To a number of civilian employees at the Pentagon, a New York Times story on June 3 came as quite a jolt: Some of them apparently already had been polygraphed as part of an investigation into Iraqi Governing Council member Ahmed Chalabi.
But it never happened. Nearly three weeks later, it appears that the implicated civilian employees at the Pentagon have not been polygraphed.
And the Times is unapologetic in the face of substantial evidence that it got the story wrong.
As you may surely remember, Iraqi Governing Council member and longtime U.S. ally Ahmed Chalabi was all over the news late last month and early this month for allegedly passing classified information to Iran. According to various news accounts, an Iranian intelligence agent in Baghdad supposedly cabled Tehran to inform officials that Mr. Chalabi had tipped them off that the United States had cracked their code — a message sent using the same cracked code.
The Times scored a significant scoop, running the details of the code scandal on page one on June 2. The following day, the paper of record had the scoop of the follow-up, reporting that the FBI had started polygraph examinations on a “small number” of civilian employees at the Pentagon.
Common knowledge inside the Beltway is that the Times’ story identification of the “small number” of “civilian employees” was a thinly veiled reference to people working for Deputy Secretary Paul Wolfowitz or in the policy shop, headed by Undersecretary Douglas Feith. (Most in that group are political appointees and were hawks on Iraq.)
The practical result was a smear of State’s and CIA’s political enemies — Mr. Chalabi and the Pentagon’s hawks. That’s undoubtedly the exact outcome for which the Times’ sources hoped.
In fairness to the Times, it appears that the FBI has initiated some sort of investigation, including limited use of polygraph testing — but on people who were based in Baghdad.
The June 3 article, however, makes no such allowance and, in fact, is quite clear in identifying polygraphed employees as being “at the Pentagon.” The lead sentence is unambiguous in announcing, “Federal investigators have begun administering polygraph examinations to civilian employees at the Pentagon.”
Further down in the article, readers are informed that “officials familiar with the investigation say that they are … likely to interview senior Pentagon officials.” Three weeks later, it appears that has yet to happen — but the taint from the smear lingers.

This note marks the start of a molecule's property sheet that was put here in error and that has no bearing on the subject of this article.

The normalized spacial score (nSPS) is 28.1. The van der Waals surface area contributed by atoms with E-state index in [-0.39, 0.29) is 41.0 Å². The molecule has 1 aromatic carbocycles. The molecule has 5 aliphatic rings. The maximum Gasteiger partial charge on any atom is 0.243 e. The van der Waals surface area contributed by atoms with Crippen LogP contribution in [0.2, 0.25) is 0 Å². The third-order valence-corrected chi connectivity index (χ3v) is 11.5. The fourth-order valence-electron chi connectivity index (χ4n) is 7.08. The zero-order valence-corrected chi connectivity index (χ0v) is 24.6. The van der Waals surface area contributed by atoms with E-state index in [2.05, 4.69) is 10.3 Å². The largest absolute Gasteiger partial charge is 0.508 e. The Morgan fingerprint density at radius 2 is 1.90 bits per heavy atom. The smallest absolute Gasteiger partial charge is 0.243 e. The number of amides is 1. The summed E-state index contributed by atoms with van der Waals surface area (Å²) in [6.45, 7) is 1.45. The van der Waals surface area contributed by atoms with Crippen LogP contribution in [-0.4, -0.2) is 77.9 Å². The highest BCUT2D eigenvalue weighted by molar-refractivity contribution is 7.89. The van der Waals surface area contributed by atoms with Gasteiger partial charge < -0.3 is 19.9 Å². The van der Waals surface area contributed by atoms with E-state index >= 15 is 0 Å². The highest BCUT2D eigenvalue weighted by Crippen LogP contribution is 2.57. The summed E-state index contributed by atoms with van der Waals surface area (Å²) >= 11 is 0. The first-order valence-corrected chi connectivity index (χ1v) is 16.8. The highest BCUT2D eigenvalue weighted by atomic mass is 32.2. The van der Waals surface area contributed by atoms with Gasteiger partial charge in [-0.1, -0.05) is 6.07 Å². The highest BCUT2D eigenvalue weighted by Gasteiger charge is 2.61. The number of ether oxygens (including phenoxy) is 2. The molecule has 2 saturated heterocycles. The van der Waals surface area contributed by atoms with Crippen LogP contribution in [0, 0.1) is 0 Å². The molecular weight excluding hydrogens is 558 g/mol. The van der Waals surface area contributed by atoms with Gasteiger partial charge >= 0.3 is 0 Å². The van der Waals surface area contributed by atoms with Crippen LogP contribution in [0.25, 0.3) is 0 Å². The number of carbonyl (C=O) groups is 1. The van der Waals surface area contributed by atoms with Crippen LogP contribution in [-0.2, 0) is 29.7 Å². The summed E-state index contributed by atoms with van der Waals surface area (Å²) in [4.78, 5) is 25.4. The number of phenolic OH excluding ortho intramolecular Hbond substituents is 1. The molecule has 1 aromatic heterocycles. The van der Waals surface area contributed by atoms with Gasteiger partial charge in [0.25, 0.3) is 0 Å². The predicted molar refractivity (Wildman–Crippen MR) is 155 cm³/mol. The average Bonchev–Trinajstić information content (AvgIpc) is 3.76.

The Times didn’t simply get the story wrong, though. It breached basic codes of journalism ethics.
Reading the June 3 article leaves one with the conclusion that the Pentagon did not dispute the polygraph story. Nowhere in the piece is there even a reference to the Pentagon’s side of the story.
That doesn’t mean that Pentagon officials agreed with the Times’ reporting, however. They did not, and quite strenuously at that.
Mr. Johnston made one call to the Pentagon at 8:30 p.m. the night before the story ran, and it wasn’t even to someone in the Office of Public Affairs. According to the person with whom he spoke, it was only intended as a “head’s up,” not as a call seeking comment.
The Pentagon official, though, informed Mr. Johnston that no one in his shop had been polygraphed and that he had been asking all day and found no indication that a civilian employee in another shop had been, either. Mr. Johnston’s response was telling: “That’s notgoodenough.” (Reached for comment, Mr. Johnston did not deny saying this.)
With even a minimal amount of digging, either Mr. Johnston or Mr. Risen could have unearthed a denial of the polygraphing story.
Since the rumors of an investigation had been circulating for days at that point, and buzz about polygraphing had grown quite noticeable by early June 2, senior Defense Department officials and press officers sought in earnest to determine if anyone in Washington had, in fact, been polygraphed.
Following that effort, the results were circulated as talking points, which were available to reporters. The most relevant excerpt: “No senior Department of Defense official is the target of any investigation with respect to Ahmed Chalabi. To the best of our knowledge, no official at the Pentagon has been polygraphed or told to expect to be polygraphed in the Chalabi investigation.”
While Mr. Johnston may not have been satisfied that the answer he received constituted a denial, The Washington Post was comfortable printing a very similar statement. Immediately after citing the polygraphing allegation — on June 3, the same day as the Times story — The Post article continued, “But senior officials at the Pentagon said they knew of no one there who had been interviewed by the FBI or who had been requested to submit to an interview.”
With nearly three weeks of hindsight, it appears the Times unfairly tarnished the good names of a relatively small number of public servants. Granted, the paper didn’t claim guilt, but charges of polygraphing have an undeniable impact on public perception.
Even if a correction runs eventually, it will probably be too little. It will certainly be too late. But that’s if it ever runs at all. Knowing the Times, there’s little cause for optimism.
Joel Mowbray occasionally writes for The Washington Times.